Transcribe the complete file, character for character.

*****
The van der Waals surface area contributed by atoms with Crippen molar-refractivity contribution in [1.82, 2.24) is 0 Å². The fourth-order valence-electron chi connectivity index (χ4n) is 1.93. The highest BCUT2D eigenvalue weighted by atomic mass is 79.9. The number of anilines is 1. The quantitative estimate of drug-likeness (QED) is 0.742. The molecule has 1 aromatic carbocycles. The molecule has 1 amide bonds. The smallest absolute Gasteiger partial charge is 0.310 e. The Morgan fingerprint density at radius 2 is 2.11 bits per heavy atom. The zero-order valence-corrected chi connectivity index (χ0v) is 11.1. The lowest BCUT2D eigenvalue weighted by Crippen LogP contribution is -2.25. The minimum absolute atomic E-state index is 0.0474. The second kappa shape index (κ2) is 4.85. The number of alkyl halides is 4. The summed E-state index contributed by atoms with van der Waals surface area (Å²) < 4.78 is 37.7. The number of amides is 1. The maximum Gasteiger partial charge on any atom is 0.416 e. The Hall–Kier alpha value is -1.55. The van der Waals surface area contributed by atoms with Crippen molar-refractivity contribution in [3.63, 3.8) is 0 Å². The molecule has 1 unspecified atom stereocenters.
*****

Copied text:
The van der Waals surface area contributed by atoms with Crippen molar-refractivity contribution in [1.82, 2.24) is 0 Å². The fourth-order valence-electron chi connectivity index (χ4n) is 1.93. The highest BCUT2D eigenvalue weighted by atomic mass is 79.9. The number of anilines is 1. The quantitative estimate of drug-likeness (QED) is 0.742. The molecule has 1 aromatic carbocycles. The molecule has 1 amide bonds. The smallest absolute Gasteiger partial charge is 0.310 e. The Morgan fingerprint density at radius 2 is 2.11 bits per heavy atom. The zero-order valence-corrected chi connectivity index (χ0v) is 11.1. The lowest BCUT2D eigenvalue weighted by Crippen LogP contribution is -2.25. The minimum absolute atomic E-state index is 0.0474. The second kappa shape index (κ2) is 4.85. The number of alkyl halides is 4. The summed E-state index contributed by atoms with van der Waals surface area (Å²) < 4.78 is 37.7. The number of amides is 1. The maximum Gasteiger partial charge on any atom is 0.416 e. The Hall–Kier alpha value is -1.55. The van der Waals surface area contributed by atoms with Crippen molar-refractivity contribution in [3.63, 3.8) is 0 Å². The molecule has 1 unspecified atom stereocenters.